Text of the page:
and had to search for food. (But) she had
spent many years reading the Bible, and
God's words were etched, stroke by stroke,
on her mind and heart.

"I prayed, please forgive my sins and
correct my thoughts. Please rescue me from
evil forces of this world. Amen."

Political circumstances changed and Zhang
was able to request her church back. It
seemed like a miracle when the authorities
eventually honoured her wishes.

"The church doesn't belong to us," she was
able to say. "We only look after it for
the Lord."

In 1998 the people got a new bishop, and
a new generation of nuns. That's when Sister
Tao arrived.

"Even if we can't get all our property back,"
said Sister Zhang, "we need to record the
story in the church history. Future generations
should know what happened."

Sister Zhang is forty years older than any
of the others, but she continues to praise
the Lord at age 101. 

"I would like to continue to make sure that 
our church gets back our land..."


2. Dr. Sun

Dr. Sun, a missionary doctor, agreed to
introduce the author to some of the Christian
leaders in the ethnic Yi and Miao villages,
where he visited three or four times a year.

Dr. Sun was clearly well known in these parts
and greeted like a lost brother.

Dr. Sun's parents had been herbal doctors,
but when the Communists took over his family
was persecuted as members of an evil, 
exploiting class.

Sun became interested in medicine, and got
a good medical education in Beijing. He 
served in a medical college after obtaining
an MD, became a surgeon with considerable
experience, and, in 1995 he became deputy
dean of the medical school with which he
had been associated.

But, because of his high medical standards,
he criticized his authorities for putting
too much emphasis on material gain.

He also became a Christian. "The Bible 
taught me to be in awe of God and to love."
These were two qualities he realized the
Chinese people lacked.

He did not believe that communism would
offer these values, and so in 1990 he
was baptized a Christian with the help
of a missionary from Germany.

"I had to make a choice, but that choice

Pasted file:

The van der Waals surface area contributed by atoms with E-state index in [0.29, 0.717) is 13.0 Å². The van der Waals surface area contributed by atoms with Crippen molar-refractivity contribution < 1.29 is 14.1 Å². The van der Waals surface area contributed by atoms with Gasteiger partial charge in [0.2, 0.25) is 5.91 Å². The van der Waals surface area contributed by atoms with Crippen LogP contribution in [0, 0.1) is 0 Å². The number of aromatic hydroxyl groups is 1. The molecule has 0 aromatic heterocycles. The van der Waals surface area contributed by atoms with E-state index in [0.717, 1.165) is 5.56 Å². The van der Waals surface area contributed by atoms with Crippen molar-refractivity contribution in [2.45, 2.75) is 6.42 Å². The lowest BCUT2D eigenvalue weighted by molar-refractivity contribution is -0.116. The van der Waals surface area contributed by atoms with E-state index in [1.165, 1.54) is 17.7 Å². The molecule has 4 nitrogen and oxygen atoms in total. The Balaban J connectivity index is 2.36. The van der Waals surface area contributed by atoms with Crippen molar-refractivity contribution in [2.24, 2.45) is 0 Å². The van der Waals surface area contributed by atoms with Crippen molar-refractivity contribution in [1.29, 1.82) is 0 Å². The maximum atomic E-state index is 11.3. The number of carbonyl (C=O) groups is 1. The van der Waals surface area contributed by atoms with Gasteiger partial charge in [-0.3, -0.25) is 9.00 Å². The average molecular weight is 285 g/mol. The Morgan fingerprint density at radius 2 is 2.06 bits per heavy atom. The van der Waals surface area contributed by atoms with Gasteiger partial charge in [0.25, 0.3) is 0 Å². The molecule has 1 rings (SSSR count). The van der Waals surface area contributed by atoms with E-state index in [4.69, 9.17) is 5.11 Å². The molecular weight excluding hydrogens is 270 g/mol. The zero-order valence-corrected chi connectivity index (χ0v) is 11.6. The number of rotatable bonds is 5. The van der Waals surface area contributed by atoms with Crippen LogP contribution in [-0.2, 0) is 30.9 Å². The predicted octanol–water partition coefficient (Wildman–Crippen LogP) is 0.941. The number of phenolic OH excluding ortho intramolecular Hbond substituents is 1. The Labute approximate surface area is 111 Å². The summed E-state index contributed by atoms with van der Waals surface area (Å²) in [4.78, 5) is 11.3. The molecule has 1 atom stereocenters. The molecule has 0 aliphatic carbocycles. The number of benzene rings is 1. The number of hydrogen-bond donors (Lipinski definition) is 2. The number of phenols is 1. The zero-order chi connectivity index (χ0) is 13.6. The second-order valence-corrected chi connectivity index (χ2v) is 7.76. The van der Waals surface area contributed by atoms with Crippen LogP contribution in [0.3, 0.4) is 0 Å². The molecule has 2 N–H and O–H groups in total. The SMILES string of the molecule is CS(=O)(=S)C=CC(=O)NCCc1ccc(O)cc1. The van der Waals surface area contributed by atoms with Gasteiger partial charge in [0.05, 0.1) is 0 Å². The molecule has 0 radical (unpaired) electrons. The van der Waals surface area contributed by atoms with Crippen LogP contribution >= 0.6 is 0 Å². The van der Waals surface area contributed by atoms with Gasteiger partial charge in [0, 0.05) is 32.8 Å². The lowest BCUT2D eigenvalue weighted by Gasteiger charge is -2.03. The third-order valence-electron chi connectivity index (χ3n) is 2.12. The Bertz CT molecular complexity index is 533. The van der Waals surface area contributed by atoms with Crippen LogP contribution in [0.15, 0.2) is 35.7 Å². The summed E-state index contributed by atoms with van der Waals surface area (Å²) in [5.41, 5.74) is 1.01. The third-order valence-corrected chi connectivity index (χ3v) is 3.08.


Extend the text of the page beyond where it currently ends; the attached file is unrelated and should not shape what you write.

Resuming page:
was made largely for me," he said.

His boss said to him - "You are a Communist
official. You enjoy the salary and
benefits of a Communist official, yet
you believe in Jesus Christ. What can
you do with Jesus? Can he provide you
with food and clothing (when you lose
your job?)

"I looked him in the eye and said quite
deliberately "I am quitting now. I need
to save my soul."

Sun ended up working in a hospital in
Myanmar sponsored by an international
humanitarian organization. 

Eventually, back in China, he ran into
a former student who invited him to
visit the student's home area in a remote 
part of China where all the villages had
converted to Christianity.

Sun visited the area, and soon got
involved in performing operations, using
very primitive support. He never thought
he would have to do surgery in such
conditions, but a number of good results
made him extremely popular.

He continued to return to this area
several times a year, doing medical
missions as a Christian doctor.

His work succeed over time and more
and more people with difficult conditions
sought him out.

Sometimes, he got help from foreign
religious organizations, but often
the funding would dry up over time.
He continued to find ways to do what
he believed he was called to do there.

Then, several doctors from abroad
learned about him and became interested
in his work.

Sun decided to move to this remote area
"I think I'm going to spend the rest of
my life here," he said.

But in 2009, Sun's work caught the 
attention of government officials who
accused him of "ulterior motives" for
treating patients for free and moved
to close down his mission.

A Chinese church in the USA invited
him to talk about his work. After his
time in the states, he was not allowed 
to return to China.

He now resides in California and has
been working on his English skills.
Since he can't return to his homeland he 
is looking for missionary opportunities
in Africa.


3. The Martyr, Wang Zhiming

Above the Great West Door to Westminster 
Abbey in London stand ten statues that
recognize Christian martyrs from the
twentieth century from around the globe.

One of those statues is of Wang Zhiming,
a Protestant pastor, who lived and
preached in Wuding Country in China's
Yunnan Province and served the ethnic
Miao people. He was arrested in 1969
and executed in 1973.

Wang Zhiming's story was known within
the Miao community but not in China